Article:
The B List: The Letterman Edition

1. Letterman interviews a wacked out David Byrne, and the Talking Heads perform Burning Down The House and I Zimbra in 1983:

2. REM makes their television debut on Late Night in 1983, performing Radio Free Europe and So. Central Rain:

3. Gnarls Barkley plays Crazy with a string section during their appearance last August on The Late Show:

4. The Black Crowes, who made their network TV debut on Late Night, played a cover of Traffic’s Feelin’ Alright during a celebration of Letterman’s first anniversary on CBS in 1994:

5. My Morning Jacket and the Boston Pops play Gideon:

6. Eddie Van Halen rips an instrumental version of Panama in 1985:

7. During Letterman’s last show on NBC in 1993, Bruce Springsteen stopped by to join Paul and the boys for the fitting Glory Days:

8. Ween plays Exactly Where I’m At during this White Pepper promotional appearance from the year 2000:

9. The Dynamic Duo: Bob Weir and Jerry Garcia play When I Paint My Masterpiece in 1987. That’s really a┬átremendous song:

10. In 1986, Keith Emerson sits in with Paul and the band for an incredible take on America from the musical West Side Story:

11. The Neville Brothers and The Meters combined forces for a fierce Fire On The Bayou:

12. Sly Stone shows a little too much enthusiasm during this version of Ya Ya Ya Ya Ya and I Want To Take You Higher from 1983, right before he went into hiding:

13. In 1994, Lou Reed graced Letterman with his presence for a performance of Sweet Jane:

14. On the date of Kurt Cobain’s suicide, Blind Melon plays an altered version of Change. I love the question mark Shannon Hoon drew on his head. It’s fucking awful that we lost two of the best voices of that decade in Cobain and Hoon. I blame Imus:

15. Radiohead plays a brilliant version of Karma Police during a 1997 appearance on The Late Show:

16. Motorhead plays a rippin’ version of Chuck Berry’s Let It Rock on Late Night in 1991:

17. Jeff Healey wins for best blind guitar player as illustrated by this ridiculous version of While My Guitar Gently Weeps:

18. Phish climbs out onto the marquee at Letterman to perform Scents and Subtle Sounds, ten years after they first performed on the show:

19. Beck always stops by Letterman’s show when he releases an album. In 2005 Beck stopped by The Ed Sullivan Theater to perform Black Tambourine:

20. Joe Walsh looks wasted during this late ’80s version of Rocky Mountain Way. That is one helluva tie-dye on the other guitar player.

I couldn’t find copies of my two favorite Letterman appearances: The Band playing Atlantic City in 1993 and Warren Zevon’s Lawyer’s Guns and Money. If anyone has seen those clips, or has other clips to recommend, leave a link or comment below…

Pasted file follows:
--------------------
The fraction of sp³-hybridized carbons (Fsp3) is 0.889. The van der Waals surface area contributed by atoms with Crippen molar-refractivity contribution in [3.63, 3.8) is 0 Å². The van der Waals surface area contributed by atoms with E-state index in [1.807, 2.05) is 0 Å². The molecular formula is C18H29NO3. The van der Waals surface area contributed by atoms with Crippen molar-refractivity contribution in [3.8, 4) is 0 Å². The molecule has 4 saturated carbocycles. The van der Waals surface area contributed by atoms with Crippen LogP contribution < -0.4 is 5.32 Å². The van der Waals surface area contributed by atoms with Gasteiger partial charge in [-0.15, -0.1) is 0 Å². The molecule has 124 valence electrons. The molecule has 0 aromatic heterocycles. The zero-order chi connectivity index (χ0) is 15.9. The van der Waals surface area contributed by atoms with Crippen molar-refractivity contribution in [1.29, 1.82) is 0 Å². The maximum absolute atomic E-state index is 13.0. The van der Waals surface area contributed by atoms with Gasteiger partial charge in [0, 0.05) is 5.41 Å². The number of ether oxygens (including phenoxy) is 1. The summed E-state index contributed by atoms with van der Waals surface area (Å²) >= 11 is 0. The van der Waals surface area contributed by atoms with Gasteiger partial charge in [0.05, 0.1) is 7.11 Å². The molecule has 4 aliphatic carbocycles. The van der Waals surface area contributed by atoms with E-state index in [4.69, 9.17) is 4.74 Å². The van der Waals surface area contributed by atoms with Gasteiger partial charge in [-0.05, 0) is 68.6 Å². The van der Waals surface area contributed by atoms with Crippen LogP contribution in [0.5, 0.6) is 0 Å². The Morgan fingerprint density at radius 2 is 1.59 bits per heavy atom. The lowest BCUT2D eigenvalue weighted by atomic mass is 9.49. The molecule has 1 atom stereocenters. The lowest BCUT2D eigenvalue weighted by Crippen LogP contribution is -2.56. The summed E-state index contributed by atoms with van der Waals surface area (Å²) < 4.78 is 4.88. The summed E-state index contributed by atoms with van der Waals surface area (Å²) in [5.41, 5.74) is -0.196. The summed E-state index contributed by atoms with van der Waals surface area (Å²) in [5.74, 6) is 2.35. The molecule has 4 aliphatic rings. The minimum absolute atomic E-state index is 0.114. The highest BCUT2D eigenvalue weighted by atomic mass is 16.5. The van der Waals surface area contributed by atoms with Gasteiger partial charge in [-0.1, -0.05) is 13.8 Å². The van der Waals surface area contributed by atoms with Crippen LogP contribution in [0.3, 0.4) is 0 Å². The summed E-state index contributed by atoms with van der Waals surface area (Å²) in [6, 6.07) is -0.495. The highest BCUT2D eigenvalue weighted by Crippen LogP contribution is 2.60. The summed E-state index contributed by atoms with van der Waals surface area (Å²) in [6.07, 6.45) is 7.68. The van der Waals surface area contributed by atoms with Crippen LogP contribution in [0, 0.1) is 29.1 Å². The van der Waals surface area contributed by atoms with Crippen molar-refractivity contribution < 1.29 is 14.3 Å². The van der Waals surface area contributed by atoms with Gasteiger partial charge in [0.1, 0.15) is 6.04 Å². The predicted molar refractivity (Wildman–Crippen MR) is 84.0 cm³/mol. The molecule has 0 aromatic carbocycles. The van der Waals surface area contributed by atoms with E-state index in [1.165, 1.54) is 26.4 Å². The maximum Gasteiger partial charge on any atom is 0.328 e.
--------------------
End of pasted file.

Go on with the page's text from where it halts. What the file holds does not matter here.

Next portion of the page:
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9 thoughts on “The B List: The Letterman Edition

  1. Ace Cowboy Reply

    The B List just keeps getting better and better…seriously. Every week you’re diggin’ up all kind of treasure. That Blind Melon clip and that Eddie van Halen Panama are both tremendous, even though they’re all tremendous. I can’t comprehend how tremendous this B List is. Stop it.

  2. Chilly Jackwater Reply

    It’s about time this f-in’ blog grew a set and started posting some f-in’ Motorhead!

  3. tedrockwell Reply

    The ‘other’ guitarist in that Joe Walsh video is Sid McGinnis, the guitar player in the Most Dangerous Band (Letterman’s house band). Nice B list this week! I would add an honorable mention though – Outkast performing Hey Ya! on Letterman. This version happened 3 days after the album was released and SETS THE STANDARD for live versions of this song. SUPER TIGHT!
    Take a look

  4. Nate I. Reply

    Great list…Letterman also loves Pearl Jam and they have been on the show numerous times…always giving a good performance….

    Here they are in 2004 performing Dylan’s “Masters of War”

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  6. The Mad Hatter Reply

    That looks like ?uestlove playing drums with Beck. Bonus points.

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  8. Greg Crueger Reply

    “The Band playing Atlantic City in 1993″…my favorite Letterman performance of all time, too. (The Levitating Jerry Garcia segment is cool too ­čÖé “Jericho” is perhaps the best Band album ever, largely due to Levon hitting this song out of the park, on both vocals and mandolin. Please, NBC, post the Letterman performance.

    I had the pleasure of seeing Levon, Larry Campbell, and Larry’s beautiful wife Theresa Williams play this song at the Variety Playhouse in Atlanta a few years ago. It’s hard not to cry at the legacy of the Band.

    Robbie Robertson screwed ’em all; Rick Danko and Richard Manuel are Too Soon Gone; and Levon battled throat cancer and couldn’t sing or even talk for a decade. But their legacy is one of enduring musical brilliance.

    “Everything dies, baby, that’s a fact. But maybe everything that dies someday comes back.”

    …and I’m not even a huge Springsteen fan, who wrote this song. Levon and the Band’s version is definitely the definitive version…

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